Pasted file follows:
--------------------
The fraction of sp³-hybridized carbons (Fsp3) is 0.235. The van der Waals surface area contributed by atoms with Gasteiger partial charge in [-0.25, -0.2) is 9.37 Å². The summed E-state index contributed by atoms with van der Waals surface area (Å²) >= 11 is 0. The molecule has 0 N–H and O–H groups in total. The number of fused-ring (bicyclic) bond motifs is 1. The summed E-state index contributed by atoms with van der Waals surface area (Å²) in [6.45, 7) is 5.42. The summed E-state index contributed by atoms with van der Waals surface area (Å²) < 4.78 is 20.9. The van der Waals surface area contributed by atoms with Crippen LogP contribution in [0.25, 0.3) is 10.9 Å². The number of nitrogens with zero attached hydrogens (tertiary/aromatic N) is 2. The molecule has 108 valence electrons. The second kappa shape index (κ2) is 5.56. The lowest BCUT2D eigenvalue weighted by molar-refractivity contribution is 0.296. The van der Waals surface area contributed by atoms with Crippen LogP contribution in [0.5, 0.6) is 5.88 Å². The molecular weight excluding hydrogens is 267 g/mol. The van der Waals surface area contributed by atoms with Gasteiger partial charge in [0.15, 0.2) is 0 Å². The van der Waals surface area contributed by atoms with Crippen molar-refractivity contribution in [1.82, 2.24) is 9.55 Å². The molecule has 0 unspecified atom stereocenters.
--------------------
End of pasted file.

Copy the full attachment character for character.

The fraction of sp³-hybridized carbons (Fsp3) is 0.235. The van der Waals surface area contributed by atoms with Gasteiger partial charge in [-0.25, -0.2) is 9.37 Å². The summed E-state index contributed by atoms with van der Waals surface area (Å²) >= 11 is 0. The molecule has 0 N–H and O–H groups in total. The number of fused-ring (bicyclic) bond motifs is 1. The summed E-state index contributed by atoms with van der Waals surface area (Å²) in [6.45, 7) is 5.42. The summed E-state index contributed by atoms with van der Waals surface area (Å²) < 4.78 is 20.9. The van der Waals surface area contributed by atoms with Crippen LogP contribution in [0.25, 0.3) is 10.9 Å². The number of nitrogens with zero attached hydrogens (tertiary/aromatic N) is 2. The molecule has 108 valence electrons. The second kappa shape index (κ2) is 5.56. The lowest BCUT2D eigenvalue weighted by molar-refractivity contribution is 0.296. The van der Waals surface area contributed by atoms with Crippen LogP contribution in [0.5, 0.6) is 5.88 Å². The molecular weight excluding hydrogens is 267 g/mol. The van der Waals surface area contributed by atoms with Gasteiger partial charge in [0.15, 0.2) is 0 Å². The van der Waals surface area contributed by atoms with Crippen molar-refractivity contribution in [1.82, 2.24) is 9.55 Å². The molecule has 0 unspecified atom stereocenters.